Selecting the Appropriate Strategy for an Acute Psychotic Episode

Philip G. Janicak, MD, Frank J. Ayd, Jr, MD, John M. Davis, MD

Medscape Psychiatry & Mental Health eJournal. 1997;2(4) 

In This Article

Abstract & Introduction

Choosing the optimal drug therapy for an acute psychotic episode has become much more complex, particularly with the advent of the novel antipsychotics. Now, physicians must carefully consider the risk-benefit ratio of both the conventional and novel agents for each patient, depending on his or her specific needs. Data from PET imaging, dose-response, and plasma level-response studies can offer useful guides in this decision-making process. Copharmacy with other agents (eg, benzodiazepines), the combination of different antipsychotic classes, or electroconvulsive therapy may also be appropriate in carefully chosen situations.

The goal of all drug therapies is to achieve optimal outcome with the lowest effective dose. When agents with rapid onset of action, such as anesthetics, are administered, the intended effect can be carefully observed and loose titrated as necessary. Unfortunately, antipsychotics have a much longer interval (ie, weeks to months) between the initiation of treatment and intended effect, which makes developing dosing strategies much more difficult. Furthermore, the end point with antipsychotic therapy is less well defined (eg, improvement in positive symptoms, negative symptoms, general psychopathology). The prolonged lag time between the initiation of drug therapy and response, as well as the indefinite nature of the response, often leads to a rate of dose escalation that can quickly surpass the optimal dose range for many drugs.[1]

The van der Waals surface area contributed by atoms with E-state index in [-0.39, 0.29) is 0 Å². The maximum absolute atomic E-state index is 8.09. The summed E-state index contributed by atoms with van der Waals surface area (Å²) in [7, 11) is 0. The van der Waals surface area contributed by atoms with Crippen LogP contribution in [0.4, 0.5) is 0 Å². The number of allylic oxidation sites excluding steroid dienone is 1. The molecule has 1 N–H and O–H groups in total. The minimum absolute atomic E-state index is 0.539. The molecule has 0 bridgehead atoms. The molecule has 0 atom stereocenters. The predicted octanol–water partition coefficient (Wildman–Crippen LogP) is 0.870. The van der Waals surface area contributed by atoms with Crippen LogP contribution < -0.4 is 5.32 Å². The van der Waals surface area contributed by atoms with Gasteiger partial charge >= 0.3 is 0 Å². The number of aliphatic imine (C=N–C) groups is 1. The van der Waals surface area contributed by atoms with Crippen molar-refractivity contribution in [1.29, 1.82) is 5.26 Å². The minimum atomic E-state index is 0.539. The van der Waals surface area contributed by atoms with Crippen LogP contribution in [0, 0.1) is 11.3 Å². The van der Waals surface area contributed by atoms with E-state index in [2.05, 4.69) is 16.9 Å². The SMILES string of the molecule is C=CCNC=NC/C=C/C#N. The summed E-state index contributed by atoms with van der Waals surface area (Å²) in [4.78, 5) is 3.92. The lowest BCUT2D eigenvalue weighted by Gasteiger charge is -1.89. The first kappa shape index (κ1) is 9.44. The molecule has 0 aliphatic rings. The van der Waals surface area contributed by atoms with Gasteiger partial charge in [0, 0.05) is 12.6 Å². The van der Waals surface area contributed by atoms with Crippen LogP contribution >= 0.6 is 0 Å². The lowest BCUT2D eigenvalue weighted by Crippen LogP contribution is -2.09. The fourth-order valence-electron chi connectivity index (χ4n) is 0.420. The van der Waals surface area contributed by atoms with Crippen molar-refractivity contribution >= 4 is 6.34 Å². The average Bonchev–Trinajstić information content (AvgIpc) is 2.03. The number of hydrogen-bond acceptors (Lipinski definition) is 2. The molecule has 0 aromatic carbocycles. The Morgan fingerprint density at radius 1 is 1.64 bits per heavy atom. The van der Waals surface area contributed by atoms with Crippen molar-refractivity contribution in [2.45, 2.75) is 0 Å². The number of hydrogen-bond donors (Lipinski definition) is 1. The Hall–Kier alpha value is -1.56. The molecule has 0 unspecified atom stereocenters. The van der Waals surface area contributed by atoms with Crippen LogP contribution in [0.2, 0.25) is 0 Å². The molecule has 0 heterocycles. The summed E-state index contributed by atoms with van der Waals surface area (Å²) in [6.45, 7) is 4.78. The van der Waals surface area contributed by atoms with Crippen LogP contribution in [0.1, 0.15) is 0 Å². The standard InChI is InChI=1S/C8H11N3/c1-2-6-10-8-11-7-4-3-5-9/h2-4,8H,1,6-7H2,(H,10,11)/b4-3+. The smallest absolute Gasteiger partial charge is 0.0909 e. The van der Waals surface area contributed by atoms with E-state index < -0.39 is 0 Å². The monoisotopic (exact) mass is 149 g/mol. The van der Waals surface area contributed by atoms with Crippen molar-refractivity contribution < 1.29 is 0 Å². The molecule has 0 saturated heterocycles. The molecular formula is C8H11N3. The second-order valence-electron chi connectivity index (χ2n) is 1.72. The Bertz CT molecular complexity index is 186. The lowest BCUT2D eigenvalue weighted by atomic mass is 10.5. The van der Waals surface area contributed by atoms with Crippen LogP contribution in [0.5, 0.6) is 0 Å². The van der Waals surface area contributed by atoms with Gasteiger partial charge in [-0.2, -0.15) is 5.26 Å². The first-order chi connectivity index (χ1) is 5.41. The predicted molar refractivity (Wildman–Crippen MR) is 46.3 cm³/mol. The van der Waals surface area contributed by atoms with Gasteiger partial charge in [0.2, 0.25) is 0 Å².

Even though the need for accurate dose-response data are critical, it is generally lacking for the conventional neuroleptics. In this light, plasma level-response studies and positron emission tomography (PET) imaging of receptor occupancy can offer some guidance. Fortunately, dose-response information for newer agents such as risperidone, olanzapine, and sertindole has been more carefully collected in large multicenter trials conducted to obtain FDA approval for clinical use. Even with agents such as risperidone, however, widespread clinical experience has already tempered the initial dosing recommendations, which were based primarily on more chronically ill schizophrenic populations. For example, it appears that many patients with mood disorders may have a better outcome with risperidone doses well below the 4- to 8-mg range that appeared optimal in the North American and the international multicenter trials.[2,3]

We will draw on information from these various sources (ie, PET imaging, dose-response, and plasma level-response data) to develop guidelines for the optimal dosing strategies of both conventional and novel antipsychotics during an acute psychotic exacerbation. In this context, we will also consider the potential for extrapyramidal side effects (EPS) with the conventional agents as well as other common adverse effects associated with the novel agents.